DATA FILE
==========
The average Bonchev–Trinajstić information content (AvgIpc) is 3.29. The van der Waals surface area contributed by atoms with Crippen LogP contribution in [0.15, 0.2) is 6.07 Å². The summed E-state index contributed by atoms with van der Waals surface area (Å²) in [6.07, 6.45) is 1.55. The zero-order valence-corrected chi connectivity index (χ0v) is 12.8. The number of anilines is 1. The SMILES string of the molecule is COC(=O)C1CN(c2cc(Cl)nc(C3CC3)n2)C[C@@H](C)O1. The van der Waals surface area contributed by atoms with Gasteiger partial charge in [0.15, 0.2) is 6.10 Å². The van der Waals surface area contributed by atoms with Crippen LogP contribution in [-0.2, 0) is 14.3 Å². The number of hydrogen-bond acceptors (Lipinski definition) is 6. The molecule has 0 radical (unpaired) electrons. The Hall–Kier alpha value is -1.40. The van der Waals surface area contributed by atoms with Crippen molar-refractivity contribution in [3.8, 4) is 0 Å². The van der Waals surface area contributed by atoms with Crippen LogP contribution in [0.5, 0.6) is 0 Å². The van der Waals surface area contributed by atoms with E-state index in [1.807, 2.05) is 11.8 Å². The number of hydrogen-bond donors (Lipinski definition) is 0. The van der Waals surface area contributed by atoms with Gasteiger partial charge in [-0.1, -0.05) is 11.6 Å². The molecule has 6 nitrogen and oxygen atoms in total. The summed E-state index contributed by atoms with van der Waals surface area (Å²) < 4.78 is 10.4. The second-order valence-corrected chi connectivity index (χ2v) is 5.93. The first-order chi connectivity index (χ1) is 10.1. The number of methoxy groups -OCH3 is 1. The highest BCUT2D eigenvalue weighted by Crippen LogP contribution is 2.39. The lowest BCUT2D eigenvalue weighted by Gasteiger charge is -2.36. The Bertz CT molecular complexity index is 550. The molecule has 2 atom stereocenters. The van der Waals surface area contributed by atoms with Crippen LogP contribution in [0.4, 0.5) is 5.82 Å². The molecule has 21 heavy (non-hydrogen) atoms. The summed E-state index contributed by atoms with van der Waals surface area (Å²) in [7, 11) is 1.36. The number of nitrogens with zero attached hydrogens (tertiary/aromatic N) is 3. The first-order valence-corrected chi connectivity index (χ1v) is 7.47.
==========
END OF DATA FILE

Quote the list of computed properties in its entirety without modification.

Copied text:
The average Bonchev–Trinajstić information content (AvgIpc) is 3.29. The van der Waals surface area contributed by atoms with Crippen LogP contribution in [0.15, 0.2) is 6.07 Å². The summed E-state index contributed by atoms with van der Waals surface area (Å²) in [6.07, 6.45) is 1.55. The zero-order valence-corrected chi connectivity index (χ0v) is 12.8. The number of anilines is 1. The SMILES string of the molecule is COC(=O)C1CN(c2cc(Cl)nc(C3CC3)n2)C[C@@H](C)O1. The van der Waals surface area contributed by atoms with Gasteiger partial charge in [0.15, 0.2) is 6.10 Å². The van der Waals surface area contributed by atoms with Crippen LogP contribution in [-0.2, 0) is 14.3 Å². The number of hydrogen-bond acceptors (Lipinski definition) is 6. The molecule has 0 radical (unpaired) electrons. The Hall–Kier alpha value is -1.40. The van der Waals surface area contributed by atoms with Crippen molar-refractivity contribution in [3.8, 4) is 0 Å². The van der Waals surface area contributed by atoms with Crippen LogP contribution in [0.5, 0.6) is 0 Å². The van der Waals surface area contributed by atoms with E-state index in [1.807, 2.05) is 11.8 Å². The number of hydrogen-bond donors (Lipinski definition) is 0. The van der Waals surface area contributed by atoms with Gasteiger partial charge in [-0.1, -0.05) is 11.6 Å². The molecule has 6 nitrogen and oxygen atoms in total. The summed E-state index contributed by atoms with van der Waals surface area (Å²) < 4.78 is 10.4. The second-order valence-corrected chi connectivity index (χ2v) is 5.93. The first-order chi connectivity index (χ1) is 10.1. The number of methoxy groups -OCH3 is 1. The highest BCUT2D eigenvalue weighted by Crippen LogP contribution is 2.39. The lowest BCUT2D eigenvalue weighted by Gasteiger charge is -2.36. The Bertz CT molecular complexity index is 550. The molecule has 2 atom stereocenters. The van der Waals surface area contributed by atoms with Crippen LogP contribution in [0.4, 0.5) is 5.82 Å². The molecule has 21 heavy (non-hydrogen) atoms. The summed E-state index contributed by atoms with van der Waals surface area (Å²) in [7, 11) is 1.36. The number of nitrogens with zero attached hydrogens (tertiary/aromatic N) is 3. The first-order valence-corrected chi connectivity index (χ1v) is 7.47.